Delphine had fled once she realised the attic was going to be opened. The seven slaves were taken to the jail for treatment (no hospital being available), and the article in the Bee the next day says that several thousand people came to see them (probably an exaggeration). Two of them would later die of their wounds, while police investigating the mansion found several bodies illegally buried on the premises – including that of a child (possibly the girl who fell from the window). The mood was definitely ugly. Before the mob could turn on her, Delphine fled. She took a coach to the waterfront and a boat that eventually took her to Paris. (What happened to her husband is unclear, as he is not mentioned in any of the stories.) There she eventually died, in either 1847 or 1842.  She was buried in Paris, though her family eventually had her exhumed and returned to Louisiana. In 1941 newspapers published that workers in the St. Louis Cemetery found the copper plate from her tomb.
Of course, there are those who still maintain that Delphine was simply the victim of a hostile press and false stories designed to whip up a mob against an innocent woman (well, as innocent as any slave owner can be, anyway.) Regardless of the truth of it, however, “Mad Madame LaLaurie” became one of the most prominent figures of New Orleans folklore. In the process her story grew in the telling – the torture her slaves had suffered became even more intense and she herself became even more demonic. This reached its culmination in 2013 when the third series of American Horror Story had Delphine (played by Kathy Bates) as an immortal sadist who used body parts from her slaves in beauty potions. The LaLaurie mansion was renovated, and became a girl’s school , before going through a variety of different uses, such as a furniture shop or an apartment block. Ghost stories, of course, surrounded it. In 2007 it was purchased by the actor Nicholas Cage, though he may since have sold it on. Two hundred years later, and Delphine remains a figure of fascination. The horror of the acts she perpetrated continues to fascinate us, but we mustn’t forget that it all started with her being taught that some people weren’t human. They were only slaves.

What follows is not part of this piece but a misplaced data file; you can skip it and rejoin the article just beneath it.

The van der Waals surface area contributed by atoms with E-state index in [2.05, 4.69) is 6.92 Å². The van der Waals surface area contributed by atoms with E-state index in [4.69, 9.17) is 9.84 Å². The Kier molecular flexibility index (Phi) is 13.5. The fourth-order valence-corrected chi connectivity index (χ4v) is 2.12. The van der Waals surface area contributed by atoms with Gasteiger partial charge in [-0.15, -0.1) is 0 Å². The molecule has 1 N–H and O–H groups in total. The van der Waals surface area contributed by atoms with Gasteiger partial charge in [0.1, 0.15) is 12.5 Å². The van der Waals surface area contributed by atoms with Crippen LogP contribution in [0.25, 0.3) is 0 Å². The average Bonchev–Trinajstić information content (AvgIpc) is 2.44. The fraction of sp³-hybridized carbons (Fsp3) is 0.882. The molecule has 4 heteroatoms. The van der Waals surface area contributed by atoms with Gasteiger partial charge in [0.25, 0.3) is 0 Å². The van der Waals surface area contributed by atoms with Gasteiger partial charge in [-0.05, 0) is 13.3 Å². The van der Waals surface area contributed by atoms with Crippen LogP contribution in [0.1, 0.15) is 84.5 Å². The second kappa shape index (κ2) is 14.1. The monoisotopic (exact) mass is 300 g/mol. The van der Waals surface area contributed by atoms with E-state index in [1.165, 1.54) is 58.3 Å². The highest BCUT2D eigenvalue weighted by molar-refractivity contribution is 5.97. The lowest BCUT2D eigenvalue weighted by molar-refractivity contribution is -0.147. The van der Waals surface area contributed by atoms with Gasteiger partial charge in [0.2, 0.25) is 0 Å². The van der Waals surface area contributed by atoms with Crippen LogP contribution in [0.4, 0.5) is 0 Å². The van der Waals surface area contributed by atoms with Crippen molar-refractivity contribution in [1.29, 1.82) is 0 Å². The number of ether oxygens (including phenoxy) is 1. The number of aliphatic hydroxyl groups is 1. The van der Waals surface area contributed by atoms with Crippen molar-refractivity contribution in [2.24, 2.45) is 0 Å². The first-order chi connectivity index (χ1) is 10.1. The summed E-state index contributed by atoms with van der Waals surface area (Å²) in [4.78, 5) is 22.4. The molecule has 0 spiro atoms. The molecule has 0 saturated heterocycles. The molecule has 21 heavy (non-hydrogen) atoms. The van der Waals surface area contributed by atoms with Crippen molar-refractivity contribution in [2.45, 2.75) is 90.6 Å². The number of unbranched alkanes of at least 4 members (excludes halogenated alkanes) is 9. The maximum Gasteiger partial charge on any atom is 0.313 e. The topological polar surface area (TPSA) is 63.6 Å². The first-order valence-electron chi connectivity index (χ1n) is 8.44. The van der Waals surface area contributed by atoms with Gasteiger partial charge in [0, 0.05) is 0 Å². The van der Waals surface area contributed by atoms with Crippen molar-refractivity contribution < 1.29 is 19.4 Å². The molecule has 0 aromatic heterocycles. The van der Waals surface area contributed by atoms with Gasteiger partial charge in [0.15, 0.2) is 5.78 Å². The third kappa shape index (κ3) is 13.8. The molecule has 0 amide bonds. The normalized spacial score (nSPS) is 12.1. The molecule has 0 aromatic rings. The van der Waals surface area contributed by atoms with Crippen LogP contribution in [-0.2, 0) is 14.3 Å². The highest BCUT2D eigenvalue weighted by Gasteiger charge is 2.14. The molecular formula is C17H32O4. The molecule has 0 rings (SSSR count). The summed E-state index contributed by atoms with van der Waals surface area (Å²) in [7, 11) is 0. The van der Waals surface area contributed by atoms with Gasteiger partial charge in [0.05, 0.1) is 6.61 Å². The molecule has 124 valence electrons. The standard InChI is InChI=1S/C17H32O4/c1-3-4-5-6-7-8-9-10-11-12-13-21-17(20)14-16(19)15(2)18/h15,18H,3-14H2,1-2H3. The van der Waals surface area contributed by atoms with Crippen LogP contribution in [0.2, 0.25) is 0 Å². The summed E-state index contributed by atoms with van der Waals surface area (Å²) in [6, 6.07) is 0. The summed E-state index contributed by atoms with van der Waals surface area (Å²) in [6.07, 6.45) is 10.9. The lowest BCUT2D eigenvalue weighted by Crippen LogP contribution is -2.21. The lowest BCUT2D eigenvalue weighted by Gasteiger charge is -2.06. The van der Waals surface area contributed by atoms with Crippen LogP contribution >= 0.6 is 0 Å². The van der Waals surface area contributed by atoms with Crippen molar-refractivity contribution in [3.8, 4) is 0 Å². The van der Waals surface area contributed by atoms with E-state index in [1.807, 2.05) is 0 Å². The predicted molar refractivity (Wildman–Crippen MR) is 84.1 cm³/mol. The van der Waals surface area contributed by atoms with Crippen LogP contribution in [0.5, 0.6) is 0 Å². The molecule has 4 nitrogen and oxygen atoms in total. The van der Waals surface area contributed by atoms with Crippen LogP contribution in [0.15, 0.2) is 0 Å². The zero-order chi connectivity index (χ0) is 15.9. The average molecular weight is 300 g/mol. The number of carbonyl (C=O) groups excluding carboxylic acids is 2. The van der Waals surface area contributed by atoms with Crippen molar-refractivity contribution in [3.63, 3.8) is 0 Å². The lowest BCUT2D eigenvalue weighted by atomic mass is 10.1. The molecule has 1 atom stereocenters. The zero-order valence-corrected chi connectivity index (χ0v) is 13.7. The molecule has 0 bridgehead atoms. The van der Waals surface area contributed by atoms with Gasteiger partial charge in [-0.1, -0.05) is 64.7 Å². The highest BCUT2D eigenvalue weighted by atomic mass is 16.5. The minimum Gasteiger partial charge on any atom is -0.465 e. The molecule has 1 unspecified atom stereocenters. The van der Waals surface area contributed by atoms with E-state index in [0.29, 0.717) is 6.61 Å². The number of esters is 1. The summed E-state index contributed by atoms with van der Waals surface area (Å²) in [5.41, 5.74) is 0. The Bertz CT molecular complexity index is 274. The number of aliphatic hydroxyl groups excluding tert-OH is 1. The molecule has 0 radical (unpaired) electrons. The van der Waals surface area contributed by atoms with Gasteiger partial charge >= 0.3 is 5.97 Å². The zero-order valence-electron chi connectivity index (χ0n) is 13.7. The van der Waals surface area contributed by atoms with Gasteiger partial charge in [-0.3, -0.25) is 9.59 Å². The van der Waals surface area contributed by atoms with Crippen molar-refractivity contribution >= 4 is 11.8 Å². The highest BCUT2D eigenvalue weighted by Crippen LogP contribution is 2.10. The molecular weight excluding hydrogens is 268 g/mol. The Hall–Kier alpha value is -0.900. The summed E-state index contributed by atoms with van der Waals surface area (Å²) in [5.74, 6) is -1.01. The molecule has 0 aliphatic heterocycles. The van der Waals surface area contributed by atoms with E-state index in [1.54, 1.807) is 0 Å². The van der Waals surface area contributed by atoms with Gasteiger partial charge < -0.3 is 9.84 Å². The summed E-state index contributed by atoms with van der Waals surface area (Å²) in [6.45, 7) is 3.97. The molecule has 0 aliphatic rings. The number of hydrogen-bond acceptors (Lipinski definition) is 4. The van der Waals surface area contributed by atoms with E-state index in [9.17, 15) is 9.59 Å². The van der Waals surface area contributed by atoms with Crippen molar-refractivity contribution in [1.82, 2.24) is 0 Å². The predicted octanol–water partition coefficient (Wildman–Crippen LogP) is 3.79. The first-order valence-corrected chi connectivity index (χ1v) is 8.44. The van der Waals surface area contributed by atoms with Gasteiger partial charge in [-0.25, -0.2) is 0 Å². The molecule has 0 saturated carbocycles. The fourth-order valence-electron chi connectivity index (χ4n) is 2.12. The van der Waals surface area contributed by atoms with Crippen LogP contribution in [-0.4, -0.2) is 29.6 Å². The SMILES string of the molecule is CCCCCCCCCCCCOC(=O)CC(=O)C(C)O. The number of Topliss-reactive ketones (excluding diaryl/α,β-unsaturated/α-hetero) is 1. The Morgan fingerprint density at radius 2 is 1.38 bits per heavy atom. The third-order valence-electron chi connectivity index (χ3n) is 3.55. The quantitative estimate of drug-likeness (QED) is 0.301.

Some sources give her birth year as 1775. However the baptismal records at St Louis Cathedral in New Orleans have it as 1787.
 An attempt by some of the colonists to resist the new Spanish rulers was quashed in 1768 by the wonderfully named Alejandro O’Reilly.
 The Lafitte brothers went on to serve as Spanish spies in the Mexican war of independence. Pierre settled in New Orleans as a blacksmith and reported on the US interest in the area, while Jean founded a new colony on Galveston Island. Pierre’s fate is unknown, but Jean went on to join the Columbian Navy and eventually died in battle with the Spanish.
 Laws “protecting” slaves went back to the Romans. After the Servile Wars, they realised that there was a limit to how much mistreatment people would take before any potential penalty for rebellion became meaningless.
 The most successful newspaper in the city at the time, it actually published the majority of its content in French, with a supplemental in English.
 Some accounts have it that there were slaves with their mouths stitched shut, others with their limbs sewn together. Later accounts would exaggerate this even further.
 George Washington Cable, in his excitable Strange True Stories of Louisiana tells a story that she died in a boar-hunting accident. Quite what a 60 year old former society matron was doing out boar hunting is unclear.
 And the site of a shameful episode in the 1870s which Cable recounts, where a baying mob of white supremacists besieged it and forced all those they suspected of “racial impurity” to leave.